On 21 October 2014, the Court of Justice of the European Union (the CJEU) gave its decision in Bestwater, a case that, like the decision in Svensson earlier this year, concerns the question of whether there is an infringement of copyright when a website operator links to or embeds content available on a third party’s website.
Svensson (as we reported in February) established that linking to, or embedding, content is a “communication” and that there will be infringement if that communication is “directed at a new public, that is to say, at a public that was not taken into account by the copyright holders when they authorised the initial communication to the public”. It also repeated the principle developed in the cases of Airfield and TVCatchup that redistribution via a different technical means to the original communication would constitute communication to a new public.
The question referred in Bestwater was as follows:
“Does the embedding, within one’s own website, of another person’s work made available to the public on a third-party website, in circumstances such as those in the main proceedings, constitute communication to the public within the meaning of Article 3(1) of Directive 2001/29/EC, even where that other person’s work is not thereby communicated to a new public and the communication of the work does not use a specific technical means which differs from that of the original communication?”
In Bestwater, the answer to the question posed seems self-evident. The question asks that – even where there is no “new public” and no different technical means – will embedding be a “communication to the public”? Svennson had already decided that, in those circumstances (i.e. where there is no “new public”), there is no communication to the public. Unsurprisingly therefore, the court agreed, holding that embedding alone is not a communication to the public, where there is no “new public” or no new technical means is used. Indeed, the court thought the answer to the question was so clear from the case law that a full judgment was not necessary.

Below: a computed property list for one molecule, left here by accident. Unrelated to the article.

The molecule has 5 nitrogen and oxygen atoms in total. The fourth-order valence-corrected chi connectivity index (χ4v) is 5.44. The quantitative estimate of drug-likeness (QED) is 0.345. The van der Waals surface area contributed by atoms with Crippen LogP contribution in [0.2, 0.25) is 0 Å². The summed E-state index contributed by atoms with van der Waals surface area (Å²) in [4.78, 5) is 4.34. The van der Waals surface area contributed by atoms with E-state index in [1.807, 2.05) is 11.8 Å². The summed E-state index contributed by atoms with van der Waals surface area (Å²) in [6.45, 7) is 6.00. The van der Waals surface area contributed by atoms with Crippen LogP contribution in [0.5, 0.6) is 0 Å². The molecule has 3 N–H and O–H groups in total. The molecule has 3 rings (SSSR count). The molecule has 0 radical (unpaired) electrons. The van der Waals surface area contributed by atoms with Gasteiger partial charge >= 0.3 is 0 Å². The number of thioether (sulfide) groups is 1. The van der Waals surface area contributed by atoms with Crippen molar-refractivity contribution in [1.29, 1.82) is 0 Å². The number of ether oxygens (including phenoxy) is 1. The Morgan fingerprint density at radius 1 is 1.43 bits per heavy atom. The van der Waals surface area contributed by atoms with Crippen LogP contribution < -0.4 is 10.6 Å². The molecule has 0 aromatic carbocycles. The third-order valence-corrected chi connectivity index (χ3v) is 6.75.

Nevertheless, in the absence of an official English translation of the judgment, some commentators have suggested that the case is authority for the proposition that linking to any freely-available content, even if not authorised by the rightholder (for example, pirated content), will not be an infringement. However, this ignores the definition of a “new public” in Svensson, which clearly states that the authority of the rightholder is key. In any event, the CJEU does seem only to say in Bestwater that linking to freely available content will not be communication to a “new public” where the copyright owners have allowed the original communication. It follows that linking to or embedding to content that was originally posted without the authorisation of the right holder should constitute infringement.
In these types of decisions, it should always be remembered that the CJEU is called upon to answer specific questions of law asked by national courts, not adjudicate on the facts. The question in this case was specifically expressed as subject to the assumption that there was no “new public”, so it cannot be correct that it should be interpreted as re-examining the principle of what will constitute a “new public” or overturning the principle that the authorisation of the rightholder is key, as set out in Svensson. This is especially the case since in Bestwater there was no detailed judgment and no detailed re-examination of the concept of a new public, because the CJEU considered the answer to the questions asked could be derived from its own prior rulings.
The issue of providing access to unauthorised content and the application of Svensson has, however, already been considered by the English courts in two s.97A “blocking injunction” applications this year. In Paramount v Sky (No. 2), the websites in question did not host the film content to be protected, but linked to it, while in the very recent BPI v Sky the websites operated as torrent indices, assisting users locate content elsewhere. In these cases, Mr Justice Henderson and then Mr Justice Arnold both found infringement in circumstances where the service in question was facilitating access to works which are generally accessible via the internet (but where the copyright owner had not consented to them being made freely available), after considering Svensson. This, it is suggested, is the correct approach and is consistent with the “new public” concept formulated by the CJEU in recent cases and, in particular, the relevance of the authorisation (or lack thereof) of the copyright owner.